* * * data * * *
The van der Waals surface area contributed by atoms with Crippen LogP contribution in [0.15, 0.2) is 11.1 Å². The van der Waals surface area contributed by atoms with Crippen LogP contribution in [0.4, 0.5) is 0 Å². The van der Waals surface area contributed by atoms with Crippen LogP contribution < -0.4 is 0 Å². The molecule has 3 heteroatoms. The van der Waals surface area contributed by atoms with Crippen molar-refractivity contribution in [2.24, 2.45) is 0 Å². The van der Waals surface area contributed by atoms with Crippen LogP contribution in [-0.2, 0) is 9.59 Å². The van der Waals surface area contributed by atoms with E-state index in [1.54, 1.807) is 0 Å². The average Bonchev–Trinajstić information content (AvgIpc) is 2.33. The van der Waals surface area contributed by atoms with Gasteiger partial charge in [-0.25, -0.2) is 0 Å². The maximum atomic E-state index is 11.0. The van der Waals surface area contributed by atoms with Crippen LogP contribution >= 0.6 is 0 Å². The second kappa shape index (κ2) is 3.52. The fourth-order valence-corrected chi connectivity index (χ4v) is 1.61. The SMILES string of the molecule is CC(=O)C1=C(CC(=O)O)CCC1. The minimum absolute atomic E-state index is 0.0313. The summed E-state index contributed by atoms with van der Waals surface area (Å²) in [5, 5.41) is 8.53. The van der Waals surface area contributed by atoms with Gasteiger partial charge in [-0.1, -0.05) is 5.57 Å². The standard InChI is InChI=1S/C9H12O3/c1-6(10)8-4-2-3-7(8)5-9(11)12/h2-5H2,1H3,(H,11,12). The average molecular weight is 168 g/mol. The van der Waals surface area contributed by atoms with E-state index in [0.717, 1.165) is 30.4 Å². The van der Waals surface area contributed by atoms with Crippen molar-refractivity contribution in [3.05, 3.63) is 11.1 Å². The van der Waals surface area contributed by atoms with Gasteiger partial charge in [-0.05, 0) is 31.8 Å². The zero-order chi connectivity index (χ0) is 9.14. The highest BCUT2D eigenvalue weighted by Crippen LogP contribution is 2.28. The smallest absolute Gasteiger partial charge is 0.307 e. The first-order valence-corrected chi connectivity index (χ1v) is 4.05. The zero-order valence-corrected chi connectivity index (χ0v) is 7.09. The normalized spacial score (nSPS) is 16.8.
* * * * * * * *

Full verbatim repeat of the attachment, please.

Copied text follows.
The van der Waals surface area contributed by atoms with Crippen LogP contribution in [0.15, 0.2) is 11.1 Å². The van der Waals surface area contributed by atoms with Crippen LogP contribution in [0.4, 0.5) is 0 Å². The van der Waals surface area contributed by atoms with Crippen LogP contribution < -0.4 is 0 Å². The molecule has 3 heteroatoms. The van der Waals surface area contributed by atoms with Crippen molar-refractivity contribution in [2.24, 2.45) is 0 Å². The van der Waals surface area contributed by atoms with Crippen LogP contribution in [-0.2, 0) is 9.59 Å². The van der Waals surface area contributed by atoms with E-state index in [1.54, 1.807) is 0 Å². The average Bonchev–Trinajstić information content (AvgIpc) is 2.33. The van der Waals surface area contributed by atoms with Gasteiger partial charge in [-0.25, -0.2) is 0 Å². The maximum atomic E-state index is 11.0. The van der Waals surface area contributed by atoms with Crippen LogP contribution >= 0.6 is 0 Å². The second kappa shape index (κ2) is 3.52. The fourth-order valence-corrected chi connectivity index (χ4v) is 1.61. The SMILES string of the molecule is CC(=O)C1=C(CC(=O)O)CCC1. The minimum absolute atomic E-state index is 0.0313. The summed E-state index contributed by atoms with van der Waals surface area (Å²) in [5, 5.41) is 8.53. The van der Waals surface area contributed by atoms with Gasteiger partial charge in [-0.1, -0.05) is 5.57 Å². The standard InChI is InChI=1S/C9H12O3/c1-6(10)8-4-2-3-7(8)5-9(11)12/h2-5H2,1H3,(H,11,12). The average molecular weight is 168 g/mol. The van der Waals surface area contributed by atoms with E-state index in [0.717, 1.165) is 30.4 Å². The van der Waals surface area contributed by atoms with Crippen molar-refractivity contribution in [3.05, 3.63) is 11.1 Å². The van der Waals surface area contributed by atoms with Gasteiger partial charge in [-0.05, 0) is 31.8 Å². The zero-order chi connectivity index (χ0) is 9.14. The highest BCUT2D eigenvalue weighted by Crippen LogP contribution is 2.28. The smallest absolute Gasteiger partial charge is 0.307 e. The first-order valence-corrected chi connectivity index (χ1v) is 4.05. The zero-order valence-corrected chi connectivity index (χ0v) is 7.09. The normalized spacial score (nSPS) is 16.8.